1. Just out of curiosity, have you seen Jojo’s Bizarre Adventure (as in the new one)? It’s actually extremely well done, with very intelligent characters, for the most part. It’s not really a good example of the “stupid men running around and killing things genre.” On the other hand, if the point you’re making is that you don’t like shonen, so you’re not going to watch it just because it’s shonen, I suppose it works as well as any.

    • I have seen an episode or two (I’m not sure if it’s the new one or not) just because Josh happened to be watching it while I was around. To me it seemed very silly, but again it all comes down to personal preference. I don’t have an issue with shonen, but it isn’t my genre of choice for the most part.

  2. I think that watching an anime with its target audience in mind is extremely important, as you have said. I’ve only seen one Shoujo anime (that being Ouran High School), but it’s not a genre i’m going to avoid just because it’s not aimed at me.
    I don’t have a particularly extensive anime log, though I think shows with strong male AND female leads work the best. Romance is an important feature, regardless of genre, and it just works better when both sides are equal in my opinion.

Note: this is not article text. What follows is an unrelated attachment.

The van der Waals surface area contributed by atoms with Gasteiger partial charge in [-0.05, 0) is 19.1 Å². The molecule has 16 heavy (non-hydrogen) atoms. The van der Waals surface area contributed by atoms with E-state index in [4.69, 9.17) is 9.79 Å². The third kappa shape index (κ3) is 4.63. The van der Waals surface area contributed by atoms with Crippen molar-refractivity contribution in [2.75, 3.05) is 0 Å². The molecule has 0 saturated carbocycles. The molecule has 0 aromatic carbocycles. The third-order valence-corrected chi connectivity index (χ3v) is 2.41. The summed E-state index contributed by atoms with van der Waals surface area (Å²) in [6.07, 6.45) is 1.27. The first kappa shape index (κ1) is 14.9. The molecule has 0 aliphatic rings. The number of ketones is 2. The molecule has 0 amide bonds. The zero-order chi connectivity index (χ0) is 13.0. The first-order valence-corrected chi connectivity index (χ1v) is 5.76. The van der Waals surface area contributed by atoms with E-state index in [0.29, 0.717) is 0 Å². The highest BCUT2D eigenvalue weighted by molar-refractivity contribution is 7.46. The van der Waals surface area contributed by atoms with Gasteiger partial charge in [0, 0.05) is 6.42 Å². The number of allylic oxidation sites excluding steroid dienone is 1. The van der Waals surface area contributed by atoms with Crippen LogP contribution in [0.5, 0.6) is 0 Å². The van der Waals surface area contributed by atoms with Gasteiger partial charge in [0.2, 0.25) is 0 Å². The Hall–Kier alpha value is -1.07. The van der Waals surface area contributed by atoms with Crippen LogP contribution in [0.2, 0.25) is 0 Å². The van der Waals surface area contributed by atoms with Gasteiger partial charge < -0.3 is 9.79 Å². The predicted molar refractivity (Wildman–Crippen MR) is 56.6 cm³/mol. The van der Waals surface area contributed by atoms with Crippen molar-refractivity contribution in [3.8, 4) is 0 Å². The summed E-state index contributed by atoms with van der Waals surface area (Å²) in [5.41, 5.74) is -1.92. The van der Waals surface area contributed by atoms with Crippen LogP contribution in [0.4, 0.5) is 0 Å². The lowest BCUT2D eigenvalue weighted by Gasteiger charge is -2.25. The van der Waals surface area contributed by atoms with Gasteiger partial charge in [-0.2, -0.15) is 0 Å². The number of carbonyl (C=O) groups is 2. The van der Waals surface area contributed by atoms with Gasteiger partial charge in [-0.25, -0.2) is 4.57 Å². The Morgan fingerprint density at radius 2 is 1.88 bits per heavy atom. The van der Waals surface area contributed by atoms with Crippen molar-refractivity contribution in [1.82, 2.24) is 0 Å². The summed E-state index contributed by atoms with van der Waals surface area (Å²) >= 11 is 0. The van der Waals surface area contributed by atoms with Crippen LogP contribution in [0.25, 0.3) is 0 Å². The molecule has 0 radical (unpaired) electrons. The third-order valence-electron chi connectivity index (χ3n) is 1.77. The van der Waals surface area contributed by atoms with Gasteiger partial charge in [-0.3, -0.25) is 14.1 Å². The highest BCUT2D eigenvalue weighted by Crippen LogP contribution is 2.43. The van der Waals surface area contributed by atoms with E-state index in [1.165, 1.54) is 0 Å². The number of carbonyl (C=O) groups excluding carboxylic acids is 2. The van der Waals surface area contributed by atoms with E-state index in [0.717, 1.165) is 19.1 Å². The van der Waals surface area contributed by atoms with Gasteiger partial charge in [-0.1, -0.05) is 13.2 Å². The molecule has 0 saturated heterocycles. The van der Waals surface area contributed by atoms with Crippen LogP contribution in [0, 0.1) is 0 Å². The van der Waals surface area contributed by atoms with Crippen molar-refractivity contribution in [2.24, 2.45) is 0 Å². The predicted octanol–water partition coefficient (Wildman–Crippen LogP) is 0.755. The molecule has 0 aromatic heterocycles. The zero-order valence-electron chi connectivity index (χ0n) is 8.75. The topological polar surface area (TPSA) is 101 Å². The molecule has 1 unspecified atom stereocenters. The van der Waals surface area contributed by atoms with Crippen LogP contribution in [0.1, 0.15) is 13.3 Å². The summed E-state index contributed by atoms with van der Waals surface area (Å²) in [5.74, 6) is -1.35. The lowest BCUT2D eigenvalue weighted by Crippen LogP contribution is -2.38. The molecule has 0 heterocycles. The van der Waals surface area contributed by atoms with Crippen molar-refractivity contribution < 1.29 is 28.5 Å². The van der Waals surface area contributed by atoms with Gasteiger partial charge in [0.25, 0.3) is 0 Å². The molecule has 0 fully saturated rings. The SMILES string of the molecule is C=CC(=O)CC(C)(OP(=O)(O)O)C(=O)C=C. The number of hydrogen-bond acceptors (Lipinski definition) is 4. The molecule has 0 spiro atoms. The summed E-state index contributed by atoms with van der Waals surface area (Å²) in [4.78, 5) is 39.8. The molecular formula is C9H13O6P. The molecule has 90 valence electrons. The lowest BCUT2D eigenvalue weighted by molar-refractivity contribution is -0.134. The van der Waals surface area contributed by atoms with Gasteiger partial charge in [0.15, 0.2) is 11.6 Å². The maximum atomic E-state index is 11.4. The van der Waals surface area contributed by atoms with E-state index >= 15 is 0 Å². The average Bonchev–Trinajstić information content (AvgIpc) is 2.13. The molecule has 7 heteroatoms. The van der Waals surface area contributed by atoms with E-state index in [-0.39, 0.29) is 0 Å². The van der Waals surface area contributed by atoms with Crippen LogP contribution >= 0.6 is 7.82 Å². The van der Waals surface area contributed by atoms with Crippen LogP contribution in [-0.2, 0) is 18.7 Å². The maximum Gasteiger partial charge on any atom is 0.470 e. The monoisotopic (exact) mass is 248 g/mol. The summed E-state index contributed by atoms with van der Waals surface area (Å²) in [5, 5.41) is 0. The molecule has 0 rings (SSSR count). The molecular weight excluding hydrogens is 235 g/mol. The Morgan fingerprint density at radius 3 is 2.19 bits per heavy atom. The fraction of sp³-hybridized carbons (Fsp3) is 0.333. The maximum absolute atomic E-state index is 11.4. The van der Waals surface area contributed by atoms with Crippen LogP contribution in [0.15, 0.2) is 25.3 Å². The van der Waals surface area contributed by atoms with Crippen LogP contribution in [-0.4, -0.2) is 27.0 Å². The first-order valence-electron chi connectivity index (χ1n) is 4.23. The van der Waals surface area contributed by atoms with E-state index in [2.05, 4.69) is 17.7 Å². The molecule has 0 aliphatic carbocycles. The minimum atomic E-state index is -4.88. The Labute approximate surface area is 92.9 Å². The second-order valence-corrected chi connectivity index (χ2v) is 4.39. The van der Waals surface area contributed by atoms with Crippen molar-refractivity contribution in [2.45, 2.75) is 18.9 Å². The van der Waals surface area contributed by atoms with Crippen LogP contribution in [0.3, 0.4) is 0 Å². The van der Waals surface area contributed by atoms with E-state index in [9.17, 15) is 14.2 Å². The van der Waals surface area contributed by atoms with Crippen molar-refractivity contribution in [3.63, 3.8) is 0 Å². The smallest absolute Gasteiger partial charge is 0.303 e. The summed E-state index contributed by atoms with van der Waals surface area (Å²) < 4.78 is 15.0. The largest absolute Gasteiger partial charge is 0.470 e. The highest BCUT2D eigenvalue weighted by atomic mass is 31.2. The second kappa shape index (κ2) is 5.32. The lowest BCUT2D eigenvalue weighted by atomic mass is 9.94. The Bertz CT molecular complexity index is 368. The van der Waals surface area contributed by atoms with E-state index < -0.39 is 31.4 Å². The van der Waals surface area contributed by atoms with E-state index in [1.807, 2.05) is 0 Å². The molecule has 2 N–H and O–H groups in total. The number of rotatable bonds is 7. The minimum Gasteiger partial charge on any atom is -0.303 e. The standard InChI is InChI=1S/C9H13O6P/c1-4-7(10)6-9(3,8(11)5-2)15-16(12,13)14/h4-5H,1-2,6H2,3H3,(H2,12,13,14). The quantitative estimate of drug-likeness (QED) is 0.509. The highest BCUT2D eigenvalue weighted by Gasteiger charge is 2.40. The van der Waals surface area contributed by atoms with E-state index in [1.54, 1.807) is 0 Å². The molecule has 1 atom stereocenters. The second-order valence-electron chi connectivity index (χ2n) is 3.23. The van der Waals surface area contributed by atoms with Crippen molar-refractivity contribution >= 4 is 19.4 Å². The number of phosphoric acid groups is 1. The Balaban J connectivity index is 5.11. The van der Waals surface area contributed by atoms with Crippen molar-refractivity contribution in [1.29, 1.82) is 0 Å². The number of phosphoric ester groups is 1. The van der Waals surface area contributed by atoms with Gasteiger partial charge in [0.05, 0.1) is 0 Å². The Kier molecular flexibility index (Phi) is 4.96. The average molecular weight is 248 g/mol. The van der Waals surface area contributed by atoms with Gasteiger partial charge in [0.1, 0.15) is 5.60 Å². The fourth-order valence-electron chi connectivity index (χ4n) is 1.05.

• I definitely agree Silva, but very rarely will you see both a strong male and female in anime–at least from what I’ve found. In shoujo you’ll often find the more passive female and in harem shows a passive and easily manipulated male. Of course, like anything, these are just commonalities and not rules. My issue is just that people think that because females in shoujo tend to not be very obviously assertive it means that they are incompetent and weak. However, I feel like people are going to complain regardless of the show just because standards of what constitutes weak and passive are entirely subjective.

      • That’s very true – unless an anime/manga is heavily story focused they tend to have bland characters so that the watcher/reader can project themselves onto them and feel more immersed. I personally prefer seeing characters with strong personalities because character development is one of the main things that make anime/manga satisfying.

  3. Oh, wow. Hit the nail on the mark! I was totally thinking of writing a post like this but you beat me to it.

    Instead of using this comment going on about how I agree with you, I just want to bring up several points for discussion. The interesting thing about shojo is that a lot of the critics of the genre are, in fact, girls. When a guy doesn’t like it, he usually just shrugs and says, “Oh, well, it’s for girls, anyway.” It’s often girls themselves who read deeply enough into shojo to criticise it from a feminist viewpoint. What it looks like to me is that there is a disconnect between the appeal of shojo and its so-called target audience, which I have to admit is more interesting for me to observe than the stories in shojo itself.